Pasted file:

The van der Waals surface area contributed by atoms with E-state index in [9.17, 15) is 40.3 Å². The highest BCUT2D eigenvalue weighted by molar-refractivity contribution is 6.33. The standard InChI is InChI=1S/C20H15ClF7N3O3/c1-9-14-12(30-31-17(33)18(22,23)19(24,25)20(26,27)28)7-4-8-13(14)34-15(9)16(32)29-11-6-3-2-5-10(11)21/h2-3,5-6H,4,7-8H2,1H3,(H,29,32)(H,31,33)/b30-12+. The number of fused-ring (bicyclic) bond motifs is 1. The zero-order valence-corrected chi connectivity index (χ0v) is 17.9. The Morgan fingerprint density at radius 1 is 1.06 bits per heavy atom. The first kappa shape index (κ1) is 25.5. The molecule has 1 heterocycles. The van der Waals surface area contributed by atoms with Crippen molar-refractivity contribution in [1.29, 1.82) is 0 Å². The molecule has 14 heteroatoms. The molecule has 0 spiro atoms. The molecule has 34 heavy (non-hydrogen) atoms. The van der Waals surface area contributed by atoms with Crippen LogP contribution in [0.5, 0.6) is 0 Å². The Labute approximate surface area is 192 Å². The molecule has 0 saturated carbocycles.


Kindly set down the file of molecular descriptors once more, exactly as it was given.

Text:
The van der Waals surface area contributed by atoms with E-state index in [9.17, 15) is 40.3 Å². The highest BCUT2D eigenvalue weighted by molar-refractivity contribution is 6.33. The standard InChI is InChI=1S/C20H15ClF7N3O3/c1-9-14-12(30-31-17(33)18(22,23)19(24,25)20(26,27)28)7-4-8-13(14)34-15(9)16(32)29-11-6-3-2-5-10(11)21/h2-3,5-6H,4,7-8H2,1H3,(H,29,32)(H,31,33)/b30-12+. The number of fused-ring (bicyclic) bond motifs is 1. The zero-order valence-corrected chi connectivity index (χ0v) is 17.9. The Morgan fingerprint density at radius 1 is 1.06 bits per heavy atom. The first kappa shape index (κ1) is 25.5. The molecule has 1 heterocycles. The van der Waals surface area contributed by atoms with Crippen molar-refractivity contribution in [1.29, 1.82) is 0 Å². The molecule has 14 heteroatoms. The molecule has 0 spiro atoms. The molecule has 34 heavy (non-hydrogen) atoms. The van der Waals surface area contributed by atoms with Crippen LogP contribution in [0.5, 0.6) is 0 Å². The Labute approximate surface area is 192 Å². The molecule has 0 saturated carbocycles.